About this Research Topic
The function of cognition during sleep is not clearly understood, although evidence points to its associative and integrative nature. Historically, cognition during sleep has been considered deficient, as compared to wake. But this view is changing as contemporary work in the fields of neuroscience, sleep science and psychology converges towards the active role of sleep. Models of memory consolidation, for instance, emphasise the role of sleep for learning, whereby recently acquired memory traces are not only reactivated when ‘offline,’ but also re-organized and integrated into existing memory networks, sometimes requiring those networks to be updated to accommodate the new information.
Furthermore sleep, particularly rapid-eye-movement (REM), leads to greater insight, problem solving abilities and creativity, when compared to a similar period of time spent awake, promoting the idea that new connections are forged during sleep, building a state ripe for subsequent learning and preparedness. Moreover, some experimental methodologies utilise reactivated targeted memories, showing generalization and cross-modal associations resulting from REM sleep. Indeed, cognition varies both across and within sleep states, just as it varies during wake: Different sleep states may be involved in memory reactivation and re-structure with both slow-wave sleep (SWS) and REM having been shown to contribute to consolidation, indicating different roles in the activation of memory associates. REM sleep, for instance, seems to promote novel associations, whereby SWS seems to favour more closely-associated memory fragments.
A variety of methodological approaches have been employed to explore cognition following sleep, compared to wake. Such methods have included behavioural indices (memory performance following sleep versus wake, for example), neurophysiological markers of activity such as sleep spindles or fMRI, and more subjective reports of sleep mentation, or dreams. Whilst critics could argue that each of these are indirect measures of cognition, only the latter attempts to characterize cognition during sleep in terms of its conscious manifestations. As yet few theories have successfully accounted for sleep cognition, in ways that map onto conscious experience.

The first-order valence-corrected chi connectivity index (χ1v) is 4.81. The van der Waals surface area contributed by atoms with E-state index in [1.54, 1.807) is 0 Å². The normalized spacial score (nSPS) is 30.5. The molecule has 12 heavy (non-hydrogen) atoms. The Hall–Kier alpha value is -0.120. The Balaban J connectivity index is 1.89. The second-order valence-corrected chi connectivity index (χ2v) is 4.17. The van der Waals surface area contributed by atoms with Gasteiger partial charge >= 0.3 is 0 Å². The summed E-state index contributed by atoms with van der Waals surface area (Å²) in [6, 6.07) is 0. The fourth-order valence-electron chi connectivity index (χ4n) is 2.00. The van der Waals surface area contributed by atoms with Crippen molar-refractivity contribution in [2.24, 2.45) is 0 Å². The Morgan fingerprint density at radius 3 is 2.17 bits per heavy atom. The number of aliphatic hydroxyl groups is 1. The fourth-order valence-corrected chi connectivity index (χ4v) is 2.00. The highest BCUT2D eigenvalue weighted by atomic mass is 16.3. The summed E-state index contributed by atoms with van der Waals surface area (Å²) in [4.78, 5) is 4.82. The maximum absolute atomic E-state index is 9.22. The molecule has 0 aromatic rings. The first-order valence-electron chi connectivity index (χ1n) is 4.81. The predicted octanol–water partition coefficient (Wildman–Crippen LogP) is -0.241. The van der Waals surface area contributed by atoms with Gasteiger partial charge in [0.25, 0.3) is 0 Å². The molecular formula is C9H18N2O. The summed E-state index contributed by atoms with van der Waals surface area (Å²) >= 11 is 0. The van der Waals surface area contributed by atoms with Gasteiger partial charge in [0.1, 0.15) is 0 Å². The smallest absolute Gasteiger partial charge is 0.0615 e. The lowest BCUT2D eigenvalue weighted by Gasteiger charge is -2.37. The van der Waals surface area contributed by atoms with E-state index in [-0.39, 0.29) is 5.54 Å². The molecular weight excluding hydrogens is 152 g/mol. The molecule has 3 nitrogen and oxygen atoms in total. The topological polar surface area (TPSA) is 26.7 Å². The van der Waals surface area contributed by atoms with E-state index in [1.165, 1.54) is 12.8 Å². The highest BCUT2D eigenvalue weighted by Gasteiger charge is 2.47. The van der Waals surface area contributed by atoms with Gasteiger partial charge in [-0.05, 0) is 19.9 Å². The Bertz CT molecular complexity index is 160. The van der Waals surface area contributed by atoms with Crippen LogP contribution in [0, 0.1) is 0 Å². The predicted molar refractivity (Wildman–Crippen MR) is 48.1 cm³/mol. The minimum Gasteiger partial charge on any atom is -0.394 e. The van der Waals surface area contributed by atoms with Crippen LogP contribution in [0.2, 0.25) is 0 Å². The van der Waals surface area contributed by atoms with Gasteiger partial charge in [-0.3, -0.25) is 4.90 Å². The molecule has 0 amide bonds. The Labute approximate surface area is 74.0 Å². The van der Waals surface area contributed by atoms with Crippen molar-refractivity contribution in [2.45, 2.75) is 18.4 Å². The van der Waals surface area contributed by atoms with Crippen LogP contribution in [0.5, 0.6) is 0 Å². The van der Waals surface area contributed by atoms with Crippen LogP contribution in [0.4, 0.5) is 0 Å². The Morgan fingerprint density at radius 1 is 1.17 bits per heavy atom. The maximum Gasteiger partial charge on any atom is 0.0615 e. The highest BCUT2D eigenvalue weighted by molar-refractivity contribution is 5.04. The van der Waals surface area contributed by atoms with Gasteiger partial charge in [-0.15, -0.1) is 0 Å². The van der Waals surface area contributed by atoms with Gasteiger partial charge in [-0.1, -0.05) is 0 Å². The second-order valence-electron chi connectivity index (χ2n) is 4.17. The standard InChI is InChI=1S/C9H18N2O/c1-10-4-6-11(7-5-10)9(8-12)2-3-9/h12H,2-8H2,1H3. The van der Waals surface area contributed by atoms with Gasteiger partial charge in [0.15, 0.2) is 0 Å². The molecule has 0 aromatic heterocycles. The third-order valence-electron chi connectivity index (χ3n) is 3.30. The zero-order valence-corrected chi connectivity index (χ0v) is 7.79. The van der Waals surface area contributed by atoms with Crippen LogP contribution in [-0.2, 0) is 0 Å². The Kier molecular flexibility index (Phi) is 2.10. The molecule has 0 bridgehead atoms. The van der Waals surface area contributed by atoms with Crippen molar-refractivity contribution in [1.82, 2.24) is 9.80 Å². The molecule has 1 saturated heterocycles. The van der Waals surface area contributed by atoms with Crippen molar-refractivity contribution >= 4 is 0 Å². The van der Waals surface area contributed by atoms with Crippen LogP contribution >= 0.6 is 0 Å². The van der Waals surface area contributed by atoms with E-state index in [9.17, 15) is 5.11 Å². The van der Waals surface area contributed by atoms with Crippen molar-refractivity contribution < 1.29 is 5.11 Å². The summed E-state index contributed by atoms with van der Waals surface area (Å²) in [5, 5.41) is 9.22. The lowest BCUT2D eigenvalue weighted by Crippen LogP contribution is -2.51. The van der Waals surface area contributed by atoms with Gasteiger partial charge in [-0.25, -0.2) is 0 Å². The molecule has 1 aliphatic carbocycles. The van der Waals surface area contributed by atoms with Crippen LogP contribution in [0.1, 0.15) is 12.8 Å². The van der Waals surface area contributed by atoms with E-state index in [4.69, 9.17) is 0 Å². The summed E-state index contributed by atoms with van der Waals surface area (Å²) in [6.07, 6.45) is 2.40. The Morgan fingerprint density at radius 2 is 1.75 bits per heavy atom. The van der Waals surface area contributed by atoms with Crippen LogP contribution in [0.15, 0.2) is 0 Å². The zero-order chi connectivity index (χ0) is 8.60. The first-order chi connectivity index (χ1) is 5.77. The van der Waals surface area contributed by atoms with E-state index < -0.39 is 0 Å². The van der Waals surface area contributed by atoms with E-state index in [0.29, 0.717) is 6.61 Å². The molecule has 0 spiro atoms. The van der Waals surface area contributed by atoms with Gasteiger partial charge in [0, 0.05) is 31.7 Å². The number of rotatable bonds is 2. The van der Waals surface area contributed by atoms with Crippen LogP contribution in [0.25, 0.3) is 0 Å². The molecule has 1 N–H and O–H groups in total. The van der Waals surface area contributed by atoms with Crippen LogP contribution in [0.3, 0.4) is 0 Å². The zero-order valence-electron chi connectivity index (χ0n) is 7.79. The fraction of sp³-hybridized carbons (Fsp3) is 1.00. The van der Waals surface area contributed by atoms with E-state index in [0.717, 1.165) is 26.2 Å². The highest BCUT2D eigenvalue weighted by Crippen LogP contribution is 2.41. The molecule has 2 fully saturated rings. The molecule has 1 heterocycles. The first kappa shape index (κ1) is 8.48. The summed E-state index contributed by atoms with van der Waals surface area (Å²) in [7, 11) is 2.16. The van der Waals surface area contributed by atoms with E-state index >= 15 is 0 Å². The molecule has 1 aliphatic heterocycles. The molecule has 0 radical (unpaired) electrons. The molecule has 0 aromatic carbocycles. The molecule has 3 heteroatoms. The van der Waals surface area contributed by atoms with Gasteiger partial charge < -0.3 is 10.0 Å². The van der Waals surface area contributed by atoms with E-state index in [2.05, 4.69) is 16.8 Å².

Within the dreaming literature, the cognitive processes of ‘hyperassociativity’, or ’loose connections,’ have been suggested to be a key feature of REM sleep. Hyperassociativity has been ill-defined, though features illogical, surprising or weakly-linked activated memories or memory fragments either sequentially or in parallel. Earnest Hartmann proposed that the loose connections in dream sleep typically differed from focused waking thought, however this has not yet been quantified or evidenced explicitly. Nevertheless, recent scholars have proposed that hyperassociativity may create the environment in which novel insights, new solutions and creativity can flourish. REM dreaming, in particular, may have evolved to spot non-obvious, remote associations which coalesce to visualize probabilistic patterns in past events. Some features of sleeping cognition, such as metaphorical representations in dreams of waking memory sources, could provide further clues to how have hyperassociations evolved.
The nature of focused, versus hyperassociative, cognition requires consideration and in this Research Topic we welome contributions exploring the nature and function of cognition during sleep, particularly hyperassociativity, associativity and/or related aspects of cognition, such as insight, creativity, novelty and metaphorical processing.
[Image by Sam Price used under first use. Artist’s website is here]
Keywords: Sleep, Memory Consolidation, Dreaming, Insight, Hyperassociativity
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